Glencore chairman Tony Hayward has become the latest business leader to pull out of next week's Saudi investor conference as the backlash over the alleged murder of journalist Jamal Khashoggi intensifies.
The mining and trading giant's chairman joins International Monetary Fund managing director Christine Lagarde and Societe Generale chief executive Frederic Oudea in withdrawing from the conference on Wednesday.
The list of speakers and attendees for the Future Investment Initiative event in Riyadh has dwindled significantly in the past few days as more detail emerge surrounding the disappearance of Khashoggi.
The US resident and critic of the Saudi government has not been seen since entering the Saudi consulate in Istanbul on 2 October.
Investigators have since obtained an audio recording of Khashoggi allegedly being murdered inside the consulate, according to sources.
Turkish officials have searched the consulate and sources said a recording reveals Khashoggi was beaten after a brief conversation with Saudi consul general Mohammed al-Otaibi.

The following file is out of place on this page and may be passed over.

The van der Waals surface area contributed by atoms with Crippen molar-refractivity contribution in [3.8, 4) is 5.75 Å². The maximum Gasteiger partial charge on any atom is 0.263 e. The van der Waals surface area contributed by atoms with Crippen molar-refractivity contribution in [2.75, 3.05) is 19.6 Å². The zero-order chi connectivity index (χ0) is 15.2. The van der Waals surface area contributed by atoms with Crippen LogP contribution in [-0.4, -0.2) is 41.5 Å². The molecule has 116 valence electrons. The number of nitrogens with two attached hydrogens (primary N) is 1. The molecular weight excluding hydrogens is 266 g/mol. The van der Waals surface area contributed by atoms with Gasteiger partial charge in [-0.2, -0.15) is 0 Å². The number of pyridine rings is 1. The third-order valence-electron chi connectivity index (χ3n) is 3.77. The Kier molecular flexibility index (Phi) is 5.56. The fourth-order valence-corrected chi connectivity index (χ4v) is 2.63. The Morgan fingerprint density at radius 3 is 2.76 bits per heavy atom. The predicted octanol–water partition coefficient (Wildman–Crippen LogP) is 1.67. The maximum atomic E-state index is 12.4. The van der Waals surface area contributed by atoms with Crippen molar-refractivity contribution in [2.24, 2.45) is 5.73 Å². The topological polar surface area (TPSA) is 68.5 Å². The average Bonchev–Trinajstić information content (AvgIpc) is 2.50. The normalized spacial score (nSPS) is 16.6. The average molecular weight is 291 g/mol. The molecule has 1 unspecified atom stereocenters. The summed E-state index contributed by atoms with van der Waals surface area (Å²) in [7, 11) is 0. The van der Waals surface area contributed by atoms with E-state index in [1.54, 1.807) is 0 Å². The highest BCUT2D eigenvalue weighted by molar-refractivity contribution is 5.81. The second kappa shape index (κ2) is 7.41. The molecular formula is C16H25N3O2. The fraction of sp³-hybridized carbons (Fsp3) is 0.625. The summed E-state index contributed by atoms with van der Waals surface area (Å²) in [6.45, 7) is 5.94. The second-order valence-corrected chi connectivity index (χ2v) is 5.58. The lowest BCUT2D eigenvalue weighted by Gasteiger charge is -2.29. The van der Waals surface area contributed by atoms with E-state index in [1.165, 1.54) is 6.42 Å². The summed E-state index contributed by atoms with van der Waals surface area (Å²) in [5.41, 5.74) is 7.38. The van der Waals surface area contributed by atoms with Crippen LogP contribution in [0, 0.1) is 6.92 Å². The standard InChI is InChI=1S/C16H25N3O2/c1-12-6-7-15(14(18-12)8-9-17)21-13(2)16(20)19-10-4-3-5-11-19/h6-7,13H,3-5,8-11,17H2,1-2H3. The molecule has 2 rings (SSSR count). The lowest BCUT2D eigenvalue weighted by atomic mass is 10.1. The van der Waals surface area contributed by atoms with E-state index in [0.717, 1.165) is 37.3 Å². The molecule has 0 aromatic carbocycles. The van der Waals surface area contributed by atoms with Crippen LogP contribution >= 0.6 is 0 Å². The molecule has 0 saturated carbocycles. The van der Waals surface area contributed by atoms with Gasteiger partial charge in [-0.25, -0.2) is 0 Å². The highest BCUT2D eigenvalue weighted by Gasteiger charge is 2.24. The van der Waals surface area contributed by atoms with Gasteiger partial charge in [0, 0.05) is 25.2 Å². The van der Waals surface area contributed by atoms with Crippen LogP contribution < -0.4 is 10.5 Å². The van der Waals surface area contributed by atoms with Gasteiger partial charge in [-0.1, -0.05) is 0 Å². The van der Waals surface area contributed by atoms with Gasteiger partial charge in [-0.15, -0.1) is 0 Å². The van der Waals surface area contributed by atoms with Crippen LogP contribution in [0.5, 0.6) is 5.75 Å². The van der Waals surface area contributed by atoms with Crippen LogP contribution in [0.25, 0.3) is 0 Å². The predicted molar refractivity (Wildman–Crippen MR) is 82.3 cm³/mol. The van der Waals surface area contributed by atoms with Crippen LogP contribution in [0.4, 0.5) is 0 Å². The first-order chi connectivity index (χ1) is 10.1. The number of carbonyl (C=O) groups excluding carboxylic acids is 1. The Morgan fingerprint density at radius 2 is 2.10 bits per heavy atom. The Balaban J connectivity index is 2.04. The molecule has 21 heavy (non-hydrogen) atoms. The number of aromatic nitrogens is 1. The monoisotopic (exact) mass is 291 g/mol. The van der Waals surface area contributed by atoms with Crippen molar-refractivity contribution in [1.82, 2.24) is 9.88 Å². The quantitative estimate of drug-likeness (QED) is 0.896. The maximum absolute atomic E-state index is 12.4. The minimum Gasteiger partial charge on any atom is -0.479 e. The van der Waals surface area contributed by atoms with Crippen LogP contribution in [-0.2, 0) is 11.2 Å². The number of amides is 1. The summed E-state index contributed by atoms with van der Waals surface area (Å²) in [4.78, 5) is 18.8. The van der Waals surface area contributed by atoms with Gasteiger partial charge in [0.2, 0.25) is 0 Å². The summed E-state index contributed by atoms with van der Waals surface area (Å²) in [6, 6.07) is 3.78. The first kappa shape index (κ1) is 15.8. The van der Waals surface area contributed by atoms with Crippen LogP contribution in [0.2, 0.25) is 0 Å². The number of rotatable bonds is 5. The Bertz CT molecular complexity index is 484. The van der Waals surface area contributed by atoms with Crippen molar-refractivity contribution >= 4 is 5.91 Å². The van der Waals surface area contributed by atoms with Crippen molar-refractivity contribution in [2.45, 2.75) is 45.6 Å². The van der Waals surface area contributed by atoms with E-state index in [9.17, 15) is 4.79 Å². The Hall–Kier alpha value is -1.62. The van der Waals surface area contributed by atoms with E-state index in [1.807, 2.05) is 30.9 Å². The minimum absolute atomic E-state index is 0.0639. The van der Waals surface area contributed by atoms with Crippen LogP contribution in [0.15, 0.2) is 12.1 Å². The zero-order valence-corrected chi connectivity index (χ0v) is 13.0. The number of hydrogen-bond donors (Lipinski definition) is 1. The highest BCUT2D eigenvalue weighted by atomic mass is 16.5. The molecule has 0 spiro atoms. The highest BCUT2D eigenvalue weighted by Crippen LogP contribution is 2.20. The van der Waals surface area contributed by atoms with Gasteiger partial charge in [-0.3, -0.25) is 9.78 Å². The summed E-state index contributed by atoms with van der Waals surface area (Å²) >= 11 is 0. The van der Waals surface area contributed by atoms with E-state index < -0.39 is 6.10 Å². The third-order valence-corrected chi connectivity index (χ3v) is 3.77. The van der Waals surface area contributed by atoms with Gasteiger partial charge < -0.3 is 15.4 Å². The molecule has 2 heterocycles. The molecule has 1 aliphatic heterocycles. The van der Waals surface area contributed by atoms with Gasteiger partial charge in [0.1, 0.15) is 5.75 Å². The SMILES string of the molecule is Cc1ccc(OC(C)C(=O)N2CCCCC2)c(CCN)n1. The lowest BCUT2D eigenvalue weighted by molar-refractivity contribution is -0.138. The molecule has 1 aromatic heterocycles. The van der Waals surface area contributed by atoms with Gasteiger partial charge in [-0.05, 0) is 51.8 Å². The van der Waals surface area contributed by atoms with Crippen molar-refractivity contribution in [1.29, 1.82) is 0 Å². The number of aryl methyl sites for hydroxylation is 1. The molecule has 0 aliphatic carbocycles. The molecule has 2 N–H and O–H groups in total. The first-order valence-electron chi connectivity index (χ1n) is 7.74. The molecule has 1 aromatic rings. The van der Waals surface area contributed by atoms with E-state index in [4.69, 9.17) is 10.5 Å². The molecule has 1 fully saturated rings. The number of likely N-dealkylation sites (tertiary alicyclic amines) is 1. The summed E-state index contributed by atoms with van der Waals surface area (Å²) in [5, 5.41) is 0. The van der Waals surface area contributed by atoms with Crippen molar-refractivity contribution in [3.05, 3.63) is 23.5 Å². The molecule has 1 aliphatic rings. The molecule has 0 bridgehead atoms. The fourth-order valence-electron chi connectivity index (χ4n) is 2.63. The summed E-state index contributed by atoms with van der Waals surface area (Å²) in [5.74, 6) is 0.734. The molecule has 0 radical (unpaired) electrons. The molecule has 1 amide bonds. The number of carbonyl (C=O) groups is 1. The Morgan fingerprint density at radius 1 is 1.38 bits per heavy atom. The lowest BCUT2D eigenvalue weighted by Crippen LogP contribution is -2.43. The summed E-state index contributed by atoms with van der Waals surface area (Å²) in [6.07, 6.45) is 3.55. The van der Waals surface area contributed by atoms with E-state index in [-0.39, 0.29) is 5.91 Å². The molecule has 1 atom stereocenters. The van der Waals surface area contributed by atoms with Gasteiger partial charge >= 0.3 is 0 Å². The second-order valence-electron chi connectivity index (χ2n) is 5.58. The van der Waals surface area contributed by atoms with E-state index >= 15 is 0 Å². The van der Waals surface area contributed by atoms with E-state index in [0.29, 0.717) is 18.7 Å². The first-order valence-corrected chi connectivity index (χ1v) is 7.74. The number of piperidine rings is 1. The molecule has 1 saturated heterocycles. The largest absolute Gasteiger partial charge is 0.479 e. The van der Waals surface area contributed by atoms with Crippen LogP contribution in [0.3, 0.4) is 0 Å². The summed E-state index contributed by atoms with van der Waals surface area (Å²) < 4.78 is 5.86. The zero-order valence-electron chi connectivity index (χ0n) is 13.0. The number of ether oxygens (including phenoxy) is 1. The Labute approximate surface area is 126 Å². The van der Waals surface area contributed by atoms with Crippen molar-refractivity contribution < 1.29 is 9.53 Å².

A second search, cancelled on Tuesday because Saudi officials were not able to join, is expected to happen later on Wednesday.
Officials also said his body may have been cut into pieces after a Saudi forensics expert instructed others to put headphones in and listen to music.
US President Donald Trump said Saudi Crown Prince Mohammad Bin Salman denied having any knowledge of what happened to the Washington Post contributor.
Trump himself said it could have been “rogue killers” and cautioned against rushing to blame Saudi Arabia.
Last night London Stock Exchange chief executive David Schwimmer and Catherine McGuinness, the City of London Corporation's policy chair joined the list influential business figures to pull out of the Future Investment Initiative in Riyadh.
They joined execs from Google, HSBC, Credit Suisse and Mastercard who will also no longer be attending.
Other high profile withdrawals have included JP Morgan boss Jamie Dimon, Ford chairman Bill Ford and Uber chief executive Dara Khosrowshahi.
London-based Deloitte, EY and PwC are all still listed as “knowledge partners” of the three-day conference and failed to respond when asked if this position had changed.